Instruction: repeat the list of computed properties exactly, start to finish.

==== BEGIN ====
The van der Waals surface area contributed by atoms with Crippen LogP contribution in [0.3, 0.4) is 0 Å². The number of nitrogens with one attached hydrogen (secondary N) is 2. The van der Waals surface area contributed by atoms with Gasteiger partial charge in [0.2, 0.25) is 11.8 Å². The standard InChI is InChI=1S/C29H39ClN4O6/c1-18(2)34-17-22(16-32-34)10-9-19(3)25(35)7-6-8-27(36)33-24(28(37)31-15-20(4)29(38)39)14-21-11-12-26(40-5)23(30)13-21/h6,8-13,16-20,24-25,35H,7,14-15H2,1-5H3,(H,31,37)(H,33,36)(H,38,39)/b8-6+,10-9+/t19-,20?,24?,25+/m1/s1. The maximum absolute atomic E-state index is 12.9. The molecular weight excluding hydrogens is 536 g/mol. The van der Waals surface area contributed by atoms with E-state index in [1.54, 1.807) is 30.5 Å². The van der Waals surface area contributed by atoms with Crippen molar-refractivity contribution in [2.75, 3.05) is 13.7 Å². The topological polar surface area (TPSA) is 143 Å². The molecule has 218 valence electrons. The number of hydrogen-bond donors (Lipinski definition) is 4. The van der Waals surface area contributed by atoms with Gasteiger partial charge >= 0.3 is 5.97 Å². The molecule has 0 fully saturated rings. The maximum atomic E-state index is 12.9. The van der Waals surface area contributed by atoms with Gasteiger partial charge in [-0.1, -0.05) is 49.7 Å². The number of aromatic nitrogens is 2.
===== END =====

The van der Waals surface area contributed by atoms with Crippen LogP contribution in [0.3, 0.4) is 0 Å². The number of nitrogens with one attached hydrogen (secondary N) is 2. The van der Waals surface area contributed by atoms with Gasteiger partial charge in [0.2, 0.25) is 11.8 Å². The standard InChI is InChI=1S/C29H39ClN4O6/c1-18(2)34-17-22(16-32-34)10-9-19(3)25(35)7-6-8-27(36)33-24(28(37)31-15-20(4)29(38)39)14-21-11-12-26(40-5)23(30)13-21/h6,8-13,16-20,24-25,35H,7,14-15H2,1-5H3,(H,31,37)(H,33,36)(H,38,39)/b8-6+,10-9+/t19-,20?,24?,25+/m1/s1. The maximum absolute atomic E-state index is 12.9. The molecular weight excluding hydrogens is 536 g/mol. The van der Waals surface area contributed by atoms with E-state index in [1.54, 1.807) is 30.5 Å². The van der Waals surface area contributed by atoms with Crippen molar-refractivity contribution in [2.75, 3.05) is 13.7 Å². The topological polar surface area (TPSA) is 143 Å². The molecule has 218 valence electrons. The number of hydrogen-bond donors (Lipinski definition) is 4. The van der Waals surface area contributed by atoms with Gasteiger partial charge >= 0.3 is 5.97 Å². The molecule has 0 fully saturated rings. The maximum atomic E-state index is 12.9. The van der Waals surface area contributed by atoms with Gasteiger partial charge in [-0.1, -0.05) is 49.7 Å². The number of aromatic nitrogens is 2.